If you are investing put it in a low-cost index tracker sheltered in a tax efficient vehicle (in UK that would be ISA or private pension scheme). Let it compound forever. That's probably what I would do.
If you've not heard of him, look up Harry Browne. He recommended splitting your portfolio four ways: gold, cash, bonds, stocks. He reckoned that way you'd do OK no matter what was going on in the world.
If you feel more like speculating perhaps learn poker and take a trip to Vegas? ;)
The cash, bonds, and stocks advice sounds similar to what Ben Graham recommends in the Intelligent Investor. Thanks!
Here's a description on Crowdcube:
In short, you can reduce your personal tax bill for the year by 33% of the EIS eligible investments you make.
1k each in:
1. Teladoc $TDOC (telemedicine)
2. Canopy Growth $CGC (weed)
3. Nvidia $NVDA (gaming, crypto)
4. Bitcoin $BTC
5. Adyen (payments)
Macrodrivers: growth in telemedicine/direct to consumer healthcare, eventual worldwide legalization of weed, gaming, mainstream crypto use, ecommerce payments....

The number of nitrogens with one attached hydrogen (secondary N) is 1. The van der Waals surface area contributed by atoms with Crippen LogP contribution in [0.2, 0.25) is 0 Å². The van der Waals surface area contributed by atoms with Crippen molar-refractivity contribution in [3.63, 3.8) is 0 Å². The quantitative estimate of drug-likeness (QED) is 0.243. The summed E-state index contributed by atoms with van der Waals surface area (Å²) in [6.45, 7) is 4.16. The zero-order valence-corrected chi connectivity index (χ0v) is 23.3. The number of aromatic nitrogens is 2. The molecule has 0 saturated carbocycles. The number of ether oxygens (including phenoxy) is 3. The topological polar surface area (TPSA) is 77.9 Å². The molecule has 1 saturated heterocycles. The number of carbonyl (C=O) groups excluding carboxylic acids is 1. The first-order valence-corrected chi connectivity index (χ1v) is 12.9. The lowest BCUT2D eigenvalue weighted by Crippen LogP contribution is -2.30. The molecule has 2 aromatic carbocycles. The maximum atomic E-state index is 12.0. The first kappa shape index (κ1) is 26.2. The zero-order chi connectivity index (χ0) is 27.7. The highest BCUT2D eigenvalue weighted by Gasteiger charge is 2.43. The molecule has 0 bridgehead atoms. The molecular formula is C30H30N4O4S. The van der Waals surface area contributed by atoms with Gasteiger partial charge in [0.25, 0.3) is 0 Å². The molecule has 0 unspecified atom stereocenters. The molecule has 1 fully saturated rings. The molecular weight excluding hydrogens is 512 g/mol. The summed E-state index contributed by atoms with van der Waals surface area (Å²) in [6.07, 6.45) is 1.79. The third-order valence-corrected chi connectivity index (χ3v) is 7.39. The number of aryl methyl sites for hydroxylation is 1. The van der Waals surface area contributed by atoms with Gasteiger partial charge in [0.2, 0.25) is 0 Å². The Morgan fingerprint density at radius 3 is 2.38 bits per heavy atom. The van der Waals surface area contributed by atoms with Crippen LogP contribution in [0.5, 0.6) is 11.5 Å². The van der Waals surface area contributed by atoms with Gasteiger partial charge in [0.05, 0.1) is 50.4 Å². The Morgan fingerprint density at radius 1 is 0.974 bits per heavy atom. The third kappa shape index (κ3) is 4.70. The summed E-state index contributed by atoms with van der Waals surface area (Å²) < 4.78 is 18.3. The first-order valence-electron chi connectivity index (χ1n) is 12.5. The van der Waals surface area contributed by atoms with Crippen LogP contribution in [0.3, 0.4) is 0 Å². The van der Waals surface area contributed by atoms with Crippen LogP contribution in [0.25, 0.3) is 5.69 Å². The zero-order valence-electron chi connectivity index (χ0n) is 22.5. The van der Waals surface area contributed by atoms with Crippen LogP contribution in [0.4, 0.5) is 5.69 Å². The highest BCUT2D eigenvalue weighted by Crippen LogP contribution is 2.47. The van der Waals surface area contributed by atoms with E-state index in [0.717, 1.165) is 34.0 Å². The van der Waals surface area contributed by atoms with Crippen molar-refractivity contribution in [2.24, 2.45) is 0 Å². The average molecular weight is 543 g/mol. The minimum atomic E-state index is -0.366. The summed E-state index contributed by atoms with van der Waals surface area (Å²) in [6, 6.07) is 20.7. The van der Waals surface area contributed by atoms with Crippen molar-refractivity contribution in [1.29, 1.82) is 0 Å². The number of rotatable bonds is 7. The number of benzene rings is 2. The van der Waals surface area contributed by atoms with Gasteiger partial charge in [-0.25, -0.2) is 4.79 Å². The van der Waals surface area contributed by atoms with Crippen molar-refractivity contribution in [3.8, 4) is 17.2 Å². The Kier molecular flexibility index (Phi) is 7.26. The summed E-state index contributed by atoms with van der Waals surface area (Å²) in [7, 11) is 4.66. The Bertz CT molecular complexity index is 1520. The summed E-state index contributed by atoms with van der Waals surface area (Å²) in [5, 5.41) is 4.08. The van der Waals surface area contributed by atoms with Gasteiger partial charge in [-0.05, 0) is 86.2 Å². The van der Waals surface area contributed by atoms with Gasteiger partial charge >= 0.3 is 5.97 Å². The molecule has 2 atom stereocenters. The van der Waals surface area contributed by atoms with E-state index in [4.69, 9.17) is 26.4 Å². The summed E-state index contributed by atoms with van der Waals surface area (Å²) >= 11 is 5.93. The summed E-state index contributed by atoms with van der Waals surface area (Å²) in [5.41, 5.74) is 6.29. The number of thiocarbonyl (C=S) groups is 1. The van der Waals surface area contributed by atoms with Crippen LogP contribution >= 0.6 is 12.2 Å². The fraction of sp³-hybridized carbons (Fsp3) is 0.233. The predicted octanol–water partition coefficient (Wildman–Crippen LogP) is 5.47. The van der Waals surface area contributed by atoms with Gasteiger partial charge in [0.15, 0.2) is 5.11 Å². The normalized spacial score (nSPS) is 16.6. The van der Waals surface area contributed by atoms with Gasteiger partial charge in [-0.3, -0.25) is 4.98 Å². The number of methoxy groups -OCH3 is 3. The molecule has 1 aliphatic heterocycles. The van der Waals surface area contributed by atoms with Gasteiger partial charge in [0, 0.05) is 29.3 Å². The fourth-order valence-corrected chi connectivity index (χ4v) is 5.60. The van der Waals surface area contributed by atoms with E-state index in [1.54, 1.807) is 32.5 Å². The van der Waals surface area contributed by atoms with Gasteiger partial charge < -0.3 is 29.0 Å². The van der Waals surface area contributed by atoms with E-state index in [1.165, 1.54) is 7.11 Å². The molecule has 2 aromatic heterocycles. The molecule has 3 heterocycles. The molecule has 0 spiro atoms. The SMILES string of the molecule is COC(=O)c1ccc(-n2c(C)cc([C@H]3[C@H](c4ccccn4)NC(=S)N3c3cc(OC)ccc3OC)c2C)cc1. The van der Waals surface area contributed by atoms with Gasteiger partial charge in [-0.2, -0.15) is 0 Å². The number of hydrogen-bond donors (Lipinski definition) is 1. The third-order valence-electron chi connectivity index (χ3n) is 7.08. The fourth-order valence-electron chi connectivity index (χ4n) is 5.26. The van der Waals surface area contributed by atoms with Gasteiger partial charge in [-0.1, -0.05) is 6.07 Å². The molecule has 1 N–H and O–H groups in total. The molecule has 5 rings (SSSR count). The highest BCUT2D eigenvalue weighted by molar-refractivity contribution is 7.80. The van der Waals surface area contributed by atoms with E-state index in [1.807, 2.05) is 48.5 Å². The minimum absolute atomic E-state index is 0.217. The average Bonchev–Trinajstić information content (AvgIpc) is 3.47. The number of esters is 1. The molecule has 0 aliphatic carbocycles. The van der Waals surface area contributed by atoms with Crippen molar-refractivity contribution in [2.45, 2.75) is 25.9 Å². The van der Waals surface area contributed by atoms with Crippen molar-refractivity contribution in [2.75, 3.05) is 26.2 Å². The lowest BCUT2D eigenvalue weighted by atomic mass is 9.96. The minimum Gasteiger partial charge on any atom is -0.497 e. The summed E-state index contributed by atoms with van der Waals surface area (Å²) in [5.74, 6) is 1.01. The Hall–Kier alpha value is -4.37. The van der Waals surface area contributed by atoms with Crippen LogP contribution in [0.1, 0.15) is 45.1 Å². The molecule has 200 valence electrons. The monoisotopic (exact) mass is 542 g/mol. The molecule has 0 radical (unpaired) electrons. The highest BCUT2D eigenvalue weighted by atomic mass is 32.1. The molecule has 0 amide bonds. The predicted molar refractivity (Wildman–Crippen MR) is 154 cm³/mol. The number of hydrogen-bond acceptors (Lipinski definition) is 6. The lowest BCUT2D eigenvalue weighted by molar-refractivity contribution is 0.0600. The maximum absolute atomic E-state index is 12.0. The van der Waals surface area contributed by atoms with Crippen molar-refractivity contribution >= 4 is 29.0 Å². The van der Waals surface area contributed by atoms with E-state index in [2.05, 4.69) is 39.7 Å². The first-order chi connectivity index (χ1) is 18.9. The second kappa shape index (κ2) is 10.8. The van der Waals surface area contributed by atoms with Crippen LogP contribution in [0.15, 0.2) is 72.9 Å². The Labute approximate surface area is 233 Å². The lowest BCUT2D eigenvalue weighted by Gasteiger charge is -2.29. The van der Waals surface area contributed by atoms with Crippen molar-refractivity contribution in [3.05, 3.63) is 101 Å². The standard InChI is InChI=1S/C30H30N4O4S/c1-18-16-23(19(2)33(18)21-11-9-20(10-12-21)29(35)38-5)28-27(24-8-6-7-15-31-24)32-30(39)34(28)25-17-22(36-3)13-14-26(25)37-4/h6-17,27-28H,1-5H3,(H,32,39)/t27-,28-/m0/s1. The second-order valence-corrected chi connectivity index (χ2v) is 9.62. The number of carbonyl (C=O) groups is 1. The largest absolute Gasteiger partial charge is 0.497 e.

Bitcoins are more like tulips, baseball cards or
Beanie Babies than actual vehicles for investment.
If you are bullish on crypto, gaming, and AR/VR owning either or both is not a bad play...
Of course, investment != stock, but don't speculate on pork bellies if you do not know to which end of a hog one talks.
- Wefunder allows you to invest in companies with small amount. Find something really promising there.
- Spend time researching small-cap companies in the $1-$5 range and invest 1K where metrics and fundamentals seem to line up for you. It can be almost like angel-funding but a bit more proven.